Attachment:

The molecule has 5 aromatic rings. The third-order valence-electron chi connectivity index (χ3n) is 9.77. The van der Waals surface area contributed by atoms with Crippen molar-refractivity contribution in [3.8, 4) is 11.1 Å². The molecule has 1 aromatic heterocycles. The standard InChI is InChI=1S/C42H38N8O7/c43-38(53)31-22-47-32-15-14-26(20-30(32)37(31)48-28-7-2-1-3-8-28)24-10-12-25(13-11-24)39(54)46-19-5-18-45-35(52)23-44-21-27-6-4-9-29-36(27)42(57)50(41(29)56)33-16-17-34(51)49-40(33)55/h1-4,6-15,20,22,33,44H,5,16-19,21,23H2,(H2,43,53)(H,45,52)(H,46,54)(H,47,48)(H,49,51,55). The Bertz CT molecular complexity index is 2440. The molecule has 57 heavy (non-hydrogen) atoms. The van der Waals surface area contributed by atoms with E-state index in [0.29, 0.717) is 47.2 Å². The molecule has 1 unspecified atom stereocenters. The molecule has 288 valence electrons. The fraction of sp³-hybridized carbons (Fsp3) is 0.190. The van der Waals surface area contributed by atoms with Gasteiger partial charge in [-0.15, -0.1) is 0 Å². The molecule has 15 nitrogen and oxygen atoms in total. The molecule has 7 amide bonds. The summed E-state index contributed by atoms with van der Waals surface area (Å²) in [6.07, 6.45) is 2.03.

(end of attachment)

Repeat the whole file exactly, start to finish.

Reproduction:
The molecule has 5 aromatic rings. The third-order valence-electron chi connectivity index (χ3n) is 9.77. The van der Waals surface area contributed by atoms with Crippen molar-refractivity contribution in [3.8, 4) is 11.1 Å². The molecule has 1 aromatic heterocycles. The standard InChI is InChI=1S/C42H38N8O7/c43-38(53)31-22-47-32-15-14-26(20-30(32)37(31)48-28-7-2-1-3-8-28)24-10-12-25(13-11-24)39(54)46-19-5-18-45-35(52)23-44-21-27-6-4-9-29-36(27)42(57)50(41(29)56)33-16-17-34(51)49-40(33)55/h1-4,6-15,20,22,33,44H,5,16-19,21,23H2,(H2,43,53)(H,45,52)(H,46,54)(H,47,48)(H,49,51,55). The Bertz CT molecular complexity index is 2440. The molecule has 57 heavy (non-hydrogen) atoms. The van der Waals surface area contributed by atoms with E-state index in [0.29, 0.717) is 47.2 Å². The molecule has 1 unspecified atom stereocenters. The molecule has 288 valence electrons. The fraction of sp³-hybridized carbons (Fsp3) is 0.190. The van der Waals surface area contributed by atoms with Gasteiger partial charge in [-0.15, -0.1) is 0 Å². The molecule has 15 nitrogen and oxygen atoms in total. The molecule has 7 amide bonds. The summed E-state index contributed by atoms with van der Waals surface area (Å²) in [6.07, 6.45) is 2.03.